Rose also struggles to maintain passing grades in all subjects, even with the help and support she has at school. And as much as the medication has helped her, she also deals with side effects like tiredness and weight gain. She is a very caring child who loves her family, but her life is hard.
Your Child’s Voice
When I asked Sophia what advice she would give to parents struggling to get a proper diagnosis and care for their mentally ill child, this is what she had to say:
Don’t give up! Be your child’s advocate and their voice! I am a people pleaser by nature, but I’ve learned how to be loud and persistent when I need to get my child the proper resources.
Do not compare yourself to other parents or your kid to other kids because it’s a trap. It will make you put undue pressure on yourself and your child. You must do what you think is best for your family and ignore the mumbles of people who simply don’t know what they are talking about. Everyone has an opinion, but at the end of the day, it is about taking care of your child and yourself.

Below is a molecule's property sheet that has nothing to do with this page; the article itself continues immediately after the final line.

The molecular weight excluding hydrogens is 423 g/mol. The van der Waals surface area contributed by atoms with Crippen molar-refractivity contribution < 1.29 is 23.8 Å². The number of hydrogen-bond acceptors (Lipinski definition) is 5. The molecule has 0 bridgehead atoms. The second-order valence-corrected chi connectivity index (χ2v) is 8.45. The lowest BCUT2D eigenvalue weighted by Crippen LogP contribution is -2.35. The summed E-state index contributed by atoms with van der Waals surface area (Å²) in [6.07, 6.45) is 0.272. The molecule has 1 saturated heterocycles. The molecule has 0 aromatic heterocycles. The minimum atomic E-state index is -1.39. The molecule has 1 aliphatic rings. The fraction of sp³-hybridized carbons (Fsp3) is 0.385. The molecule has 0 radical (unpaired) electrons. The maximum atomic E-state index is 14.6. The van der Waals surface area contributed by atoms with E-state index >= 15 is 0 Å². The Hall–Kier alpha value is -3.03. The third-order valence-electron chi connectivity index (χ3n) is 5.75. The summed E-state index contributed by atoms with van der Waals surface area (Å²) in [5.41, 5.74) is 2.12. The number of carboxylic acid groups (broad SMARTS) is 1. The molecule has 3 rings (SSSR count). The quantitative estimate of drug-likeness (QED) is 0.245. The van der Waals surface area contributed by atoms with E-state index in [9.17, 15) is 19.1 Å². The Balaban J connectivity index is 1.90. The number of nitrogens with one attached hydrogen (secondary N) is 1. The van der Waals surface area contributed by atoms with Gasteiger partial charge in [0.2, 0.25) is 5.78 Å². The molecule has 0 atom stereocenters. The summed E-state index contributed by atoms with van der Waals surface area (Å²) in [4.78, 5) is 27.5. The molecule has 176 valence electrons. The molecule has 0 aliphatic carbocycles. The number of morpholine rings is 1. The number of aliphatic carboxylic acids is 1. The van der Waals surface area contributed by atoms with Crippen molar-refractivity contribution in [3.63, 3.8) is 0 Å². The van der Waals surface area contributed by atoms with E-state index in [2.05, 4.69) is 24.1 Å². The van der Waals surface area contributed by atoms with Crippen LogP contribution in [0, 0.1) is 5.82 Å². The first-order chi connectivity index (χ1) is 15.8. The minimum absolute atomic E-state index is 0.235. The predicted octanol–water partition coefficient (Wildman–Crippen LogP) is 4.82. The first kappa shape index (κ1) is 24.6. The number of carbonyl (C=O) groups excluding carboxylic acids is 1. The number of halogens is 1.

Even as you tirelessly advocate for your mentally ill child, don’t forget to take care of yourself. Support groups are wonderful, date nights and alone time are super important, but if all you can do is eat tear-soaked chocolate in your closet and keep putting one foot in front of the other—I am proud of you and you should be too! Parents of mentally ill children need a lot of resets and do overs, and that’s okay. You and your child are mighty warriors and don’t forget it.
When I asked Sophia what she wished every parent knew about childhood mental illness, this is what she had to say:
I wish everyone would see the child before the diagnosis. That people would realize that if a child is acting out or acting weird, it’s not just because they are trying to be bad or give you a hard time.
Every child starts out wanting to please and needing love and connection. You sometimes must look beyond those troublesome behaviors that are unsettling or annoying, so you can see the individual. The mentally ill child is often caring, creative and talented. They just wired a little differently. Regardless of their individual personalities, every child has value, and every child needs positive interactions.
For a deeper look at childhood mental illness, symptoms, diagnosis and treatment, check out the National Institute of Mental Health’s fact sheet. It contains a wealth of information and resources to help you navigate the process of diagnosing childhood mental illness.
Read part one of Rachel’s story for an in-depth look at pediatric bipolar disorder, and read part two to find out tips for parenting a mentally ill child.